• Integrator anti-windup set to the value that would just allow the integral term alone to command 100% PWM duty cycle.

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The load cell was calibrated by hanging weights of known mass, recording the raw ADC values, and generating a linear fit. The linear model is sufficient and accurate due to the very linear nature of the load cell.

Force Calibration

As previously mentioned, the skin of the BioTac is filled with a solution of sodium bromide. The sensing electrodes embedded within the core sense the fluid’s impedance by receiving a quick voltage pulse from the excitation electrodes and measuring the received voltage, which can be used to determine the impedance of the path through the fluid. This impedance changes as pressure is applied to the skin through contact, and it also changes with temperature. The change in impedance has already been used to determine a force vector and point of contact by Lin et al [1]. Lin’s method does so by removing the sensor from contact and taring the electrode values to provide a zero point from which to measure the change in electrodes as contact is made with the skin. The changes in the electrodes are then used in the following equation to produce the force vector.

\( \vec{F} = \langle S_x \sum_{i=1}^{19} e_i n_{x,i} , S_y \sum_{i=1}^{19} e_i n_{y,i} , S_z \sum_{i=1}^{19} e_i n_{z,i} \rangle \)

The S terms in the equation are scalars that are determined experimentally. The n values are normal vector components that correspond to each electrode. Although this method does generate a force vector, it does not attempt to continuously compensate for signal drift due to the current temperature. Instead it handles drift by periodically taring the electrodes to re-establish the zero points. This project’s aim was to characterize the signal drift with temperature and be able to continuously compensate for it in order to eliminate the need to periodically tare the electrodes.

Electrode Drift with Temperature

As the BioTac is operating, its internal electronics are generating heat, causing all parts of the BioTac to heat up. As the fluid temperature changes, its impedance also changes and causes the electrode values to drift as shown in this plot.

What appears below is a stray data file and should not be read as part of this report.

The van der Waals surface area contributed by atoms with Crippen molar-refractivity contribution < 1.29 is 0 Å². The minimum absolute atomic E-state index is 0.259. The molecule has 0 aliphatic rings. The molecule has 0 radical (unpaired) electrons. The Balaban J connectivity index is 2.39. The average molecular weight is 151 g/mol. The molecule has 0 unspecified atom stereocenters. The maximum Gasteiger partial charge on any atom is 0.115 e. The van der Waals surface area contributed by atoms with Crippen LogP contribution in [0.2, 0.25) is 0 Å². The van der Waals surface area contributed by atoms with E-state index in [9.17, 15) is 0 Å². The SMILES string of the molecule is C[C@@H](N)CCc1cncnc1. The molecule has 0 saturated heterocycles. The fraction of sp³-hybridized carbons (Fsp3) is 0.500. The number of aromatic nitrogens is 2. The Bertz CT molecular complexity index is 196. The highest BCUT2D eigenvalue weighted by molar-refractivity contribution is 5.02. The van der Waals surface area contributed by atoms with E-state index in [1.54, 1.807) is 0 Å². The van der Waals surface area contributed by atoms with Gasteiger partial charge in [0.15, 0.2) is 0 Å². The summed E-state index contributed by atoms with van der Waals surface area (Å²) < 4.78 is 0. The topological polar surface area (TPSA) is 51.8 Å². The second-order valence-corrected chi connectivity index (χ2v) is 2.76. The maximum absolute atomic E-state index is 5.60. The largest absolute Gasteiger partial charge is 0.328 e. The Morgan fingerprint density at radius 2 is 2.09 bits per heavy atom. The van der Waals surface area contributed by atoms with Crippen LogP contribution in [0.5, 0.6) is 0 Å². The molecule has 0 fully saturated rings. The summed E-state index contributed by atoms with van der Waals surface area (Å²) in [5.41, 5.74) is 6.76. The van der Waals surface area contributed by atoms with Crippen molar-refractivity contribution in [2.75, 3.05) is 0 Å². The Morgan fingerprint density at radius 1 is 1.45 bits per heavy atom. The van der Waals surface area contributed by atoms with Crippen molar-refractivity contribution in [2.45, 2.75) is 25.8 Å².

Electrodes vs TDC

The x-axis represents the raw thermistor measurement, TDC, which corresponds to the current sensed temperature. The y-axis represents the raw electrode values. Each of these values arrives from the BioTac as a 12-bit value ranging from 0 to 4096. The temperature values shown range from 25.7 to 35.3 degrees Celsius.

Compensation of Drift

To compensate for this drift I tried using a non-linear least squares solving library, Ceres, to fit an exponential curve of the form

\( e_i=a_i(1-\mathrm{e}^{b_i\mathrm{TDC}+c_i})+d_i \)

where ei is an expected electrode value, TDC is the current TDC value from the BioTac, and the remaining terms (ai, bi, ci, and di) are all determined using the solver.

When I tried to fit the curves to the data, I found that it usually did not completely offset the electrodes. When I plotted the error between the expected electrode value and the actual recorded electrod value, I found that the fit was usually incorrect, sometimes by a significant amount. This even occurred at times when the temperature as measured by the thermistor is very similar as shown in these plots. These plots were generated by using BioTac data that was recorded while the BioTac was not in contact with anything to calculate an expected electrode value from TDC and compare it to the recorded electrode values to generate an error plot.